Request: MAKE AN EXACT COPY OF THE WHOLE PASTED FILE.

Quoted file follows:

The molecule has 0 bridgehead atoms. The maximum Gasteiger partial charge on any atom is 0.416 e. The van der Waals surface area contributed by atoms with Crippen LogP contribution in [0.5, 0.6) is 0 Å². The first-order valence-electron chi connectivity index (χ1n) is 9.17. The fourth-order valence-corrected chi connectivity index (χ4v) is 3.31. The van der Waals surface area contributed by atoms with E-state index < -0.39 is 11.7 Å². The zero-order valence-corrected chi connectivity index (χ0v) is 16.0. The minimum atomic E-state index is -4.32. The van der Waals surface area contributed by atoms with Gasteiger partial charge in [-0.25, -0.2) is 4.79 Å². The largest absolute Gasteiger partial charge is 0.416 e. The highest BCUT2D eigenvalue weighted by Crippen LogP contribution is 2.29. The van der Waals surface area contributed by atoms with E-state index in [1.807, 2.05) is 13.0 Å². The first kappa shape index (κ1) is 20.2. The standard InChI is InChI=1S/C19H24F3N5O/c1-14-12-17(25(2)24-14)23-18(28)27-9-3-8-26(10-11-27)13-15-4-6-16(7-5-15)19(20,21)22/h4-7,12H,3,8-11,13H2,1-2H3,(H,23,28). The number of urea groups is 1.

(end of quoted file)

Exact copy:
The molecule has 0 bridgehead atoms. The maximum Gasteiger partial charge on any atom is 0.416 e. The van der Waals surface area contributed by atoms with Crippen LogP contribution in [0.5, 0.6) is 0 Å². The first-order valence-electron chi connectivity index (χ1n) is 9.17. The fourth-order valence-corrected chi connectivity index (χ4v) is 3.31. The van der Waals surface area contributed by atoms with E-state index < -0.39 is 11.7 Å². The zero-order valence-corrected chi connectivity index (χ0v) is 16.0. The minimum atomic E-state index is -4.32. The van der Waals surface area contributed by atoms with Gasteiger partial charge in [-0.25, -0.2) is 4.79 Å². The largest absolute Gasteiger partial charge is 0.416 e. The highest BCUT2D eigenvalue weighted by Crippen LogP contribution is 2.29. The van der Waals surface area contributed by atoms with E-state index in [1.807, 2.05) is 13.0 Å². The first kappa shape index (κ1) is 20.2. The standard InChI is InChI=1S/C19H24F3N5O/c1-14-12-17(25(2)24-14)23-18(28)27-9-3-8-26(10-11-27)13-15-4-6-16(7-5-15)19(20,21)22/h4-7,12H,3,8-11,13H2,1-2H3,(H,23,28). The number of urea groups is 1.